As the Yankees entered a four-game series with the surprising Orioles at Camden Yards on Thursday, all hell had broken loose. Derek Jeter was being asked whether his team was panicking. The voracious New York media were already using headlines insinuating a historic collapse was afoot. You would think given the hysteria that the Yankees already had been knocked from the playoffs as Boston and Atlanta were last season in disastrous collapses.
Take it easy, everybody. Instead we should be praising New York, not burying it. As fun as it is to see the Evil Empire struggle and flail, the cold fact is the Yankees aren't the Yankees right now.
Third baseman Alex Rodriguez finally returned this week after breaking his hand in late July. They haven't had legendary closer Mariano Rivera most of the season after he tore his ACL shagging fly balls during a batting practice in Kansas City. Spark plug outfielder Brett Gardner went down in April for the year as did promising pitcher Michael Pineda, acquired in a blockbuster trade over the winter with Seattle.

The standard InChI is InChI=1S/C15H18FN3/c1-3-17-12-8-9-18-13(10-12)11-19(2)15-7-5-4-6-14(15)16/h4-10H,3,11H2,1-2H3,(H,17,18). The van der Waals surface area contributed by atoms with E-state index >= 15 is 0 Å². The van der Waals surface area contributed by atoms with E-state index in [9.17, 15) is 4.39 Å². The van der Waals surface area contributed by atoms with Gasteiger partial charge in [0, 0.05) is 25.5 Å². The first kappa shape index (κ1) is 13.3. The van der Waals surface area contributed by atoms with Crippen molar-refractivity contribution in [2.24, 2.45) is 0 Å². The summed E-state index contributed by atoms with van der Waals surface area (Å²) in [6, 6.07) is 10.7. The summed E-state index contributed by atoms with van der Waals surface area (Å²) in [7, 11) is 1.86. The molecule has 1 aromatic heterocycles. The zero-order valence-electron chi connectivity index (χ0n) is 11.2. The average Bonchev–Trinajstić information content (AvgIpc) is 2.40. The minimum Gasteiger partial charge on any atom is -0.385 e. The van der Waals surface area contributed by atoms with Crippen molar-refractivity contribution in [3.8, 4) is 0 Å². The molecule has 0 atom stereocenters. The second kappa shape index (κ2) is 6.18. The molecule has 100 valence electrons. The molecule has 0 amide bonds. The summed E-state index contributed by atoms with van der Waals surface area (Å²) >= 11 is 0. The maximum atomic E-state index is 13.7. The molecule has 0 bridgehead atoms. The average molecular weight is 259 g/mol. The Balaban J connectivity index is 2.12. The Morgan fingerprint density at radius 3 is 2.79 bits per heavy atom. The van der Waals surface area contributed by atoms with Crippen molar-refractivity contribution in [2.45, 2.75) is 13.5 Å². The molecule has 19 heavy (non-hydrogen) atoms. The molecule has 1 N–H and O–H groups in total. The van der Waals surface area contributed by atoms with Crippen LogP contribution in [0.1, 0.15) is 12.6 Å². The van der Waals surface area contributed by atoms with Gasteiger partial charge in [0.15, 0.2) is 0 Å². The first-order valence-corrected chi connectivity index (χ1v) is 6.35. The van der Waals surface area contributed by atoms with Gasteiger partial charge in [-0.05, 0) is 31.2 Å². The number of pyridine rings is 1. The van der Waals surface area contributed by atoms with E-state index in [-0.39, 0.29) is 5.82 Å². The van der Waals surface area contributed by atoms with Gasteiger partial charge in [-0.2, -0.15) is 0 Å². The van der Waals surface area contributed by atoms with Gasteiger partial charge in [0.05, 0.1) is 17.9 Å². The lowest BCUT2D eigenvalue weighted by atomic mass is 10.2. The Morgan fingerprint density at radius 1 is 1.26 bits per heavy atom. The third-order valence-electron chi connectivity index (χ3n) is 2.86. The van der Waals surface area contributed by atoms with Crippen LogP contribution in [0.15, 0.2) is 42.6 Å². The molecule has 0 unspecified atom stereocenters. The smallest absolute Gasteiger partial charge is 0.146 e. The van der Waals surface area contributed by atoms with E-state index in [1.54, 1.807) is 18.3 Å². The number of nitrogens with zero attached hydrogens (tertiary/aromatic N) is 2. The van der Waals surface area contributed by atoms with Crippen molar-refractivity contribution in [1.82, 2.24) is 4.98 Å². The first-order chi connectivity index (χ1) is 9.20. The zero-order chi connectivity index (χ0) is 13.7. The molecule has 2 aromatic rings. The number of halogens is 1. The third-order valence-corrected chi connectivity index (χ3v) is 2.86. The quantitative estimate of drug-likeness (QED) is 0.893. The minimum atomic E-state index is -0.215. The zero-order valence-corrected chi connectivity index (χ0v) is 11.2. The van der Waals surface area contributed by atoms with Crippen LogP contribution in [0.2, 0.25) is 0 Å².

Ace pitcher CC Sabathia has spent time on the disabled list. First baseman Mark Teixeira has missed over a week with a calf injury and hoped to return against Baltimore. A patchwork starting rotation has dealt with the loss of Ivan Nova (shoulder tendinitis) last month and Andy Pettitte (broken leg) in June.
Fans around the league will shed crocodile tears for the league's economic powerhouse. But few teams in baseball could have withstood so many blows. The fact that Jeter has continued to defy his age with a fine season in the twilight of his career and that veterans like Eric Chavez have revitalized their careers shows New York is still formidable if most of its other key pieces return down the stretch as expected.
Yes, Baltimore is on fire and will have four boisterous sellout crowds at home this weekend. And Tampa Bay, with its endless supply of starting pitching and strong defense, may be better than both. But for this season at least, you count the Yankees out at your peril.
- Brian McNally